Lindsey Jacobellis won Olympic gold.
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Snowboarder Lindsey Jacobellis’ Inspiring Comeback Story Has A Lesson In It For Kids

She is the oldest American female to ever win gold.

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Talk about an incredible redemption story for Olympic snowboarder Lindsey Jacobellis. Not only did she deliver Team USA’s first gold medal at the 2022 Winter Olympics in Beijing, the 36-year-old is also the oldest American woman to ever win Olympic gold. (Update: On Saturday, Feb. 12, she won another gold medal, this time with teammate Nick Baumgartner in the mixed team snowboard cross event.) What a journey it has truly been for the snowboarder, especially after her difficult showing 16 years ago cost her a medal.

Jacobellis finished first in the snowboard cross event on Wednesday in Beijing, which meant that Team USA was finally able to claim its first gold medal. It was a big deal for the athlete, especially since she holds the record as the oldest American woman to ever win a gold medal in the Olympic Games. (For his part, Baumgartner is 40.) Jacobellis’s win came after another Team USA favorite, Mikaela Shiffrin, crashed out of her second event and the legendary Shaun White missed the podium in his halfpipe finals.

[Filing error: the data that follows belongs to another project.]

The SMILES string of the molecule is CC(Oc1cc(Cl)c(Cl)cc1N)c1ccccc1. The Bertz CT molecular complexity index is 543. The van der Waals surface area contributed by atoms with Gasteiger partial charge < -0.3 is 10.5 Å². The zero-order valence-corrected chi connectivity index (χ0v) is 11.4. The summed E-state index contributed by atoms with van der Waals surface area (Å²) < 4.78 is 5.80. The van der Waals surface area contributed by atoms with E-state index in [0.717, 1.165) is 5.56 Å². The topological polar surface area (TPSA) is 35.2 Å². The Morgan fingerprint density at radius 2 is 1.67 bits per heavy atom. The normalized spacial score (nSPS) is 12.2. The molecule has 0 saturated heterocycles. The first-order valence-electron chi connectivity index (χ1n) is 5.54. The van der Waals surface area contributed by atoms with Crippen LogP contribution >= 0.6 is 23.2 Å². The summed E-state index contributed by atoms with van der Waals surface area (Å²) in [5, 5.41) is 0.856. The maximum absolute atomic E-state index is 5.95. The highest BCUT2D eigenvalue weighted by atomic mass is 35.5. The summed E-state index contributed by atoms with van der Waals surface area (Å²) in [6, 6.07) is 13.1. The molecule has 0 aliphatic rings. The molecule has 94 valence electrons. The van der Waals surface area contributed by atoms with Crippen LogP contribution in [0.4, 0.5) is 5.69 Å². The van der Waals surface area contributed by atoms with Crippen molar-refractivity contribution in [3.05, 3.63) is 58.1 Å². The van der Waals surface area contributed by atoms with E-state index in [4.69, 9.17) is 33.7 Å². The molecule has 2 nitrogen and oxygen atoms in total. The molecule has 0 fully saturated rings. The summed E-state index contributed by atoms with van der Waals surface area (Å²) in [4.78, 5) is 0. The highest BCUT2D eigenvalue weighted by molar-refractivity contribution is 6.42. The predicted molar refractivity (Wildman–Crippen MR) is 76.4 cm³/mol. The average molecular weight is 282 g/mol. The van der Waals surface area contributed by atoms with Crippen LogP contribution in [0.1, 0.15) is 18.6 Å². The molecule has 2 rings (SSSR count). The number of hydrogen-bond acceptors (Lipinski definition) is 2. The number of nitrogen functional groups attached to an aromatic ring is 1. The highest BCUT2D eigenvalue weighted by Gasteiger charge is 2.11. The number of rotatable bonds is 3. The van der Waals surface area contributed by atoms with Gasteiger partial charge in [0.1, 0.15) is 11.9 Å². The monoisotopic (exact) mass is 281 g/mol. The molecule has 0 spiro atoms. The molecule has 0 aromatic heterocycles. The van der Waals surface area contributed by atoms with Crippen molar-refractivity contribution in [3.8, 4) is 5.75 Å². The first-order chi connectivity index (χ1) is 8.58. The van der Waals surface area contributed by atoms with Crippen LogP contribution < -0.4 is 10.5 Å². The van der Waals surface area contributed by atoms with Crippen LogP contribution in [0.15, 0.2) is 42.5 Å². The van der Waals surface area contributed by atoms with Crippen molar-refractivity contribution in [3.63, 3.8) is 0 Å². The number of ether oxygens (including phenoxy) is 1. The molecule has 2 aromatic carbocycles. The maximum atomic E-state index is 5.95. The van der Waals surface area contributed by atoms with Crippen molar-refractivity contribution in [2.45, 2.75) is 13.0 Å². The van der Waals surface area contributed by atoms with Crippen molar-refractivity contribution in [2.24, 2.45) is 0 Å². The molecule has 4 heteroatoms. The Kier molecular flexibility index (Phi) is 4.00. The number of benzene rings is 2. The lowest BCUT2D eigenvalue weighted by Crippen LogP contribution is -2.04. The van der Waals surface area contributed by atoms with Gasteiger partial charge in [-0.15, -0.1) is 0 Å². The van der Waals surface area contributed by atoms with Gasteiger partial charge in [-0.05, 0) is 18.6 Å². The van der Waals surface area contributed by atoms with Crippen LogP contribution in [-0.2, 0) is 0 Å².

As a five-time Olympian and a first-time gold medalist, Jacobellis understands the disappointment these athletes must feel better than most. Particularly since she came so close to winning the gold at the 2006 Olympic Games in Turin and lost out because of a misunderstanding.

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It seems that back in 2006, she thought she had already won and decided to do a little showboating, missed the jump, and settled for silver instead.

While discussing that event from 16 years ago, Jacobellis told Today, “They can keep talking about it all they want. Because it really shaped me into the individual that I am. It kept me hungry and really kept me fighting in this sport.”

Now 16 years and thousands of training hours later, Jacobellis was able to secure not just a gold medal, but the first gold medal for Team USA. It was a surreal moment for the athlete, who told The New York Times, “It kind of just seemed like an unbelievable moment. It didn’t seem real at the time.”

If ever there was an Olympic story to tell your kids, let it be Lindsey Jacobellis’ story. A woman who never stopped working to improve herself, who didn’t let one poor showing define her or her age stop her in a culture that puts so much emphasis on youth.

Well done.

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